The confusion of Intention.



This one little word has recently caused a whole lot of anxiety, confusion and anger for me. It’s a seemingly harmless nice word and before the end of Term 2, I would have said it is a word with positive implications. However, after the stress this word has caused, i have come to the conclusion that it is in fact the most deceptive, irritating, terrible word in the English language.

Alright that might be an over reaction, but I have been wanting to share my recent thoughts about this word with you, the people of the internet and see if you felt there is any truth to my new hatred.
It all started with an essay selection for my least favourite module I have been forced into doing this year: Methods in Art History (shudder). This module has had me going grey. I cannot describe the intrinsic difficulty of it and among my year group it has been a regular source of ranting and raving. We have all been united this year through the nonsensical pretentious criticisms we have been “studying”. There is a new sense of camaraderie as we have battled to get to the heart of Wollheim, Hegel and Winklemann (what kind of name is that?) say about art. These are the critics who should not be named. Looming over the end of term was the 3000 word essay on some complicated topic presented by any one of these.

As I browsed the options available to me, a growing panic started. They were all awful. There seemed no way to actually talk about art, rather the philosophy of “art”,  a concept that conveniently enough can’t be absolutely defined. Fantastic.
In the end the question I chose was this:

“To what extent does the artist’s intention arbitrate the meaning of the work of art?”

It seemed a relatively accessible title, so I began my research.

Little did I know what kind of hurdles I would come up against with that little word in the middle there.

Intention. In actual fact, intention is not a solid concept. How did I not think of this before? Intention, like art supposedly, cannot be defined. It is not an action, and it is not a wish, a desire or a plan. It is some kind of mysterious internal motivation that propels us. But we can have intentions and never act on them. I might intend to write an amazing Methods essay but I know that is impossible. I can intend not to cry in despair as I re-read Wollheim, but the thick convoluted ideas might just get to me anyway. You can start with one intention and this intention may lead to other intentions. But what is intention? Does intention matter? (See how easy it is to become trapped in the circular nature of this one little devilish word?)

People say “I had good intentions”. However, does intention really matter in the fact of the final result? This was what I started thinking about during the writing process. If I ran someone over, I may not have intended to but the result is still the same. They have been run over, and I will face consequences for that. So why do people, when finding themselves in a situation where they have made a mistake, cling to the idea that they had ‘good intentions’? We do not like coming across as intentionally bad people and if our internal motivation was pure, then somehow we are free from the guilt of our action. We can never know the internal motivations of people so we look to their actions for clues of their inner thinking.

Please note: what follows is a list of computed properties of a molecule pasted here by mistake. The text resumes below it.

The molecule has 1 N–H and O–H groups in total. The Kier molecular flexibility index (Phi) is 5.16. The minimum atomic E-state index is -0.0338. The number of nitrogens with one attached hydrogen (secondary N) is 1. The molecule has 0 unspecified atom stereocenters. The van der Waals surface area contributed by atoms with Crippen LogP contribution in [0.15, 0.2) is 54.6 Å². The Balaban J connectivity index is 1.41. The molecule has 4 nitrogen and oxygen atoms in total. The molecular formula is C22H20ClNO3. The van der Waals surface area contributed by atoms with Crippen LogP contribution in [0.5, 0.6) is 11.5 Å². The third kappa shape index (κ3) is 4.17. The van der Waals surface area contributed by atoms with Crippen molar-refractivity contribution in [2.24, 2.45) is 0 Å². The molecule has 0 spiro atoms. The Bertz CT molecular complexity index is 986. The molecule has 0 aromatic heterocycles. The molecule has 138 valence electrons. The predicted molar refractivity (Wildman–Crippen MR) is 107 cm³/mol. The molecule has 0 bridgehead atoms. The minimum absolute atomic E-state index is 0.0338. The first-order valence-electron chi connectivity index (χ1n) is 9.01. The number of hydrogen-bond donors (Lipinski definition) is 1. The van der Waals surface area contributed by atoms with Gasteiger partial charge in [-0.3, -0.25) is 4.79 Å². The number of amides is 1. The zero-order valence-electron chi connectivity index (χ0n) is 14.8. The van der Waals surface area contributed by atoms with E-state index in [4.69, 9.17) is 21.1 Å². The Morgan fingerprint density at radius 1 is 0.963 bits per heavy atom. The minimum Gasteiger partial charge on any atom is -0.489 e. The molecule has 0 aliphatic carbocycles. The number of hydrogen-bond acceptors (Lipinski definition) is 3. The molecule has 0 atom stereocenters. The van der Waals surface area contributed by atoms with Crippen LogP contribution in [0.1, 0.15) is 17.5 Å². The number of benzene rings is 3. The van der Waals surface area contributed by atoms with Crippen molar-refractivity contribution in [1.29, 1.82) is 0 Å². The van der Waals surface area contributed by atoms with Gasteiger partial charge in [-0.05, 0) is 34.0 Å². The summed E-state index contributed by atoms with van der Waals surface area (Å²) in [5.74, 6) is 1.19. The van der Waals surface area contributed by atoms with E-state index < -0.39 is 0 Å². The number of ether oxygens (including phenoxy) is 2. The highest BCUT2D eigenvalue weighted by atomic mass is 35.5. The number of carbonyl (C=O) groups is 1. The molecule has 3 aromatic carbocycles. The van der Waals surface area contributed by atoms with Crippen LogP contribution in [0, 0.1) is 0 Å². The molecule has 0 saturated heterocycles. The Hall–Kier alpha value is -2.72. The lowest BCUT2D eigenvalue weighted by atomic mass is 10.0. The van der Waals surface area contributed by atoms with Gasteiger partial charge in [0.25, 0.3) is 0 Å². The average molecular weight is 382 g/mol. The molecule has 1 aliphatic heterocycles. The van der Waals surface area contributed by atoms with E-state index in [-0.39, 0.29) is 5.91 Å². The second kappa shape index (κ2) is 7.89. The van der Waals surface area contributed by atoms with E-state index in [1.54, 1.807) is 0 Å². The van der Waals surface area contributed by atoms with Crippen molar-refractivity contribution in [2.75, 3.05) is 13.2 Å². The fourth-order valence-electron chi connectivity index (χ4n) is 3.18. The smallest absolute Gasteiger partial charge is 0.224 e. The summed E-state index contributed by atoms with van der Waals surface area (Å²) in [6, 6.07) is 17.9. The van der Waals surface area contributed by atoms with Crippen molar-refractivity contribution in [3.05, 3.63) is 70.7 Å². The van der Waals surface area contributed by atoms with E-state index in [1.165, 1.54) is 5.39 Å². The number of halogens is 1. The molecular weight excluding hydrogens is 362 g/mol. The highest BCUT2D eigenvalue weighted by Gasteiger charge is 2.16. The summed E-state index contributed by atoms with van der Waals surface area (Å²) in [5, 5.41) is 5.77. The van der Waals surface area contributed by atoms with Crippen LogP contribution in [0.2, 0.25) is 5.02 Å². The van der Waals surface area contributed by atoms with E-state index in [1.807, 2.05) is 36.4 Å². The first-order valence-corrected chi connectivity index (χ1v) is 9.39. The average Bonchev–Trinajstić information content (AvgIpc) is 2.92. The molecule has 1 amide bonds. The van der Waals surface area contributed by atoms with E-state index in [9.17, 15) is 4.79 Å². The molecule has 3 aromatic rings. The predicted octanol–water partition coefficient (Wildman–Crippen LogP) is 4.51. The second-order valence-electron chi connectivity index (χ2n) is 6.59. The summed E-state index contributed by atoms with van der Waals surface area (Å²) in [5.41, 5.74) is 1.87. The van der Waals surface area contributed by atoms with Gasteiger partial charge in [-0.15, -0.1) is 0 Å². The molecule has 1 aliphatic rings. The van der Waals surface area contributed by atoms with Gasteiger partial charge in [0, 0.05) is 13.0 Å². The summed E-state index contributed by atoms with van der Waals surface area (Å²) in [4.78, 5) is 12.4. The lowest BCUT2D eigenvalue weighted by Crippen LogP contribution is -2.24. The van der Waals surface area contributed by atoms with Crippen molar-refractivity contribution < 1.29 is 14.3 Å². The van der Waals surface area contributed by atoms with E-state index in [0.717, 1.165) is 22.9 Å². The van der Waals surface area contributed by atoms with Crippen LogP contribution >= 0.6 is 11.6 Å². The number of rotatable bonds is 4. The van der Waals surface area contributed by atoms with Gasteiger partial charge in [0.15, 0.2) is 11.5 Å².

All this is not to say that intention is not a valid concept, but it will never definitively determine our actions. I personally intend to live a good live. I act out this intention by trying to be loyal  to my friends and family, pursuing activities that make me happy and building a solid foundation for my future. My life may not be realized in exactly the way I intend, but perhaps a life based on good intentions has better potential for one’s own peace of mind. But if my actions do not reflect my intentions, then all the good, kind intentions in the world do not matter for it is my actions that will speak for me. I am not saying give up on having good intentions. Rather put more time and effort in be active. Into doing the things you want to do.

I have confused myself greatly the past few week by trying to define an indefinable word. It has got me thinking about what my real intentions are and whether or not they are indeed intentions. I hope I have not confused you too much with this little post, but I think I have found a quote with nicely captures the validity of intention:

In the light of our actions, intentions are worthless. Let your actions speak of your intentionality. We are the only ones who know of our “good intention” but when we do “good action”, the rest of the world knows of them. And isn’t that the real purpose of intention?


Unintentionally confused

This entry was posted in Writing and tagged , , , , , , , , , , , , , . Bookmark the permalink.

1 Response to The confusion of Intention.

  1. Richard F says:

    A worthy philosophical discussion. As the book of James in the Bible says throughout: ‘you say you are a Christian? Show me by your actions that this is so!!’ You have hit upon a very post-Modern identity issue & mused on it in an interesting way! Love all the thinking going on.
    Actions do indeed speak louder than words (as I have to keep reminding myself!).
    Yours, Spiritual Liam

Leave a Reply

Fill in your details below or click an icon to log in: Logo

You are commenting using your account. Log Out /  Change )

Google photo

You are commenting using your Google account. Log Out /  Change )

Twitter picture

You are commenting using your Twitter account. Log Out /  Change )

Facebook photo

You are commenting using your Facebook account. Log Out /  Change )

Connecting to %s